Ben was interested in the plants and how they can be used for good in his childhood, but after his uncle and cousin were both burned for their interest, he had to keep his down really low. His father is the head of the kingdom and church, and so wields enormous power as well as a iron-fisted hold over his subjects, with the slightest hint of subversion being met with torture and executions. Lu was a part of the freedom struggle from a young age, as a spy and soldier in the revolutionists' arsenal and has come away with bloody hands and a heart full of regrets, and idealistically believes in the Grace Lorayan Council until shown the truth through Vex. Vex, for his part, has a lot of secrets in his past, the least of which is his torture by the church, and the hold Argrid has over him. When she recruits him to help her find the diplomat, she is still under the impression that things will change from that one small act, but they soon realize that the schemes of Argrid go further than what they both knew.
The world-building of the novel takes place throughout the book, giving us hints into the cultures of the original mainland countries, but also showing it in the diaspora of the syndicates. Some of them are attached to their countries, but others want to work for the future of Grace Loray instead. The races described are mostly POC, including Argridians, and there are some multiracial characters, including Lu, so it goes into how it defines them, as well as the plight of immigrants onto the island. Another theme is how just because something isn't as bad as before doesn't make it right, as evidenced by Lu initially clinging to her prejudices because she holds the Council in high regard. One thing I loved in this fantasy world is that there was no homophobia, not even in one of the countries (yep, not even in the uber-religious one, which was especially a relief as Ben is gay); it does, however, have class divide and racism.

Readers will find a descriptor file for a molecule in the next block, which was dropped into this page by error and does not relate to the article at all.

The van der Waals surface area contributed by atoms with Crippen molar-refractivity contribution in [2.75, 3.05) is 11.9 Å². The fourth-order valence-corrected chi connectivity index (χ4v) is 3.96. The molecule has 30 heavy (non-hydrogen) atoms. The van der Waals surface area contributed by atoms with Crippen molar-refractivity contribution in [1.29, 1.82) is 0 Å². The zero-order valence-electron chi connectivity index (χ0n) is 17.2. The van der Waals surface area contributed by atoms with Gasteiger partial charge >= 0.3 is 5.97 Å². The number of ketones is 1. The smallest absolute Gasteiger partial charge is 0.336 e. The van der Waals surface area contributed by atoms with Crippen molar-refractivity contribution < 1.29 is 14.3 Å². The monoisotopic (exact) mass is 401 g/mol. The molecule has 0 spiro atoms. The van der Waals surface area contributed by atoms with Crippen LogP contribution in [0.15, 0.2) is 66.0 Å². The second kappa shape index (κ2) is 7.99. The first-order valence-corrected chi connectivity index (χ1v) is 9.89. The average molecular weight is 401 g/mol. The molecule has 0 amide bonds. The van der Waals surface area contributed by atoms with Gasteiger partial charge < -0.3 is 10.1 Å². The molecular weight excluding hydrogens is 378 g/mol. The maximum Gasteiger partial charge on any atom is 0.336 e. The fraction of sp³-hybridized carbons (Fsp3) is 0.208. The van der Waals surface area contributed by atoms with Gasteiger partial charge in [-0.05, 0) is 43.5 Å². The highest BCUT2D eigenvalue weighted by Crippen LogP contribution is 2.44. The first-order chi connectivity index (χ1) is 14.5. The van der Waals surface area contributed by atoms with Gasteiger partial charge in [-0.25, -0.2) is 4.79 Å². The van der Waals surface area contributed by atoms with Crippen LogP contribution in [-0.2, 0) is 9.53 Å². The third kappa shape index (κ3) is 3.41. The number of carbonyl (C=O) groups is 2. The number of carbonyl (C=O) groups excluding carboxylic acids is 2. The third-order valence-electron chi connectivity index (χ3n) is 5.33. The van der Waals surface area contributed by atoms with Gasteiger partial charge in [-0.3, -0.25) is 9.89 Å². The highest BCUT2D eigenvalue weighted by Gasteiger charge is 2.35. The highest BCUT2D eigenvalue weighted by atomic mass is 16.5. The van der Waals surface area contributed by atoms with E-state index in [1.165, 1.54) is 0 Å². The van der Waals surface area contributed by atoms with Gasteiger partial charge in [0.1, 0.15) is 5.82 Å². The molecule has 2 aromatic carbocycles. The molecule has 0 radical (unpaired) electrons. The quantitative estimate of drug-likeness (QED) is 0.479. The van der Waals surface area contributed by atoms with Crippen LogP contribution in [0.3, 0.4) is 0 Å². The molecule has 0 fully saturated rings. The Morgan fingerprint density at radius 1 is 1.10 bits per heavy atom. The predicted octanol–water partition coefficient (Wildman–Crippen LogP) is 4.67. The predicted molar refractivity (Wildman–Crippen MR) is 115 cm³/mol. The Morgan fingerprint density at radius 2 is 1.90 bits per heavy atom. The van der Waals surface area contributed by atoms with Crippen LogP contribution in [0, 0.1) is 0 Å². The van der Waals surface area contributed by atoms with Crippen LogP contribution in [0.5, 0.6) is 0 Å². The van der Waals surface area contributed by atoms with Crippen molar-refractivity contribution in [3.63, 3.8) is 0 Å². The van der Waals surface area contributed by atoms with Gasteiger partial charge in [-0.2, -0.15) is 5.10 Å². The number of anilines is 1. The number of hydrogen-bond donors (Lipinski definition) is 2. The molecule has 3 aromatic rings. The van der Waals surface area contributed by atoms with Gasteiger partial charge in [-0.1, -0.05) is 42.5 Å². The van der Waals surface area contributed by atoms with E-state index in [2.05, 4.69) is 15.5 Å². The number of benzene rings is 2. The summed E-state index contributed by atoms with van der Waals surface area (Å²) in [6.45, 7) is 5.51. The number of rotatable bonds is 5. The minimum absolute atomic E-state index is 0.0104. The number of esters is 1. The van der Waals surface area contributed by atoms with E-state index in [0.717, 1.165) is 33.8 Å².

On relationships, there are few developments, but the prominent romantic ones are Ben-Jakes and Lu-Vex. I was particularly amused by how Vex is continuously surprised and amazed by Lu throughout the book, and she slowly warms up to him over their shared tortured childhoods. Lu's and Teo's relationship as foster siblings is also a key decision point for her, something that keeps her grounded while she is getting lost in her past, and also as a foil for her own childhood. Ben's disintegrating relationship with his father and his kingdom is saddening, as he in parts doubts his own leadership and fears his own subjects who are one mistake away from clamoring for his blood, but eventually he stands up for what is right. There are strong secondary characters, too, like Vex's crew (Nay was such a firecracker!) and the Tuncian syndicate.
Overall, it a lavishly built fantasy series, with lots of political drama and an excellent set of characters, but suffers from a slow pace.
Received an advance reader copy in exchange for a fair review from Balzer + Bray, via Edelweiss.
Six years ago, Lu was a solider in the revolution to free Grace Loray from the religious dictatorship of Argrid. Now, Grace Loray is trying to stabilize the country, but when peace talks end with an Argridian delegate going missing, Lu knows something sinister is brewing beneath the surface to upset the hard-won peace. She enlists the aid of notorious stream raider Devereux “Vex” Bell to help find the delegate before civil war breaks out between the Grace Lorayans and the criminal syndicates.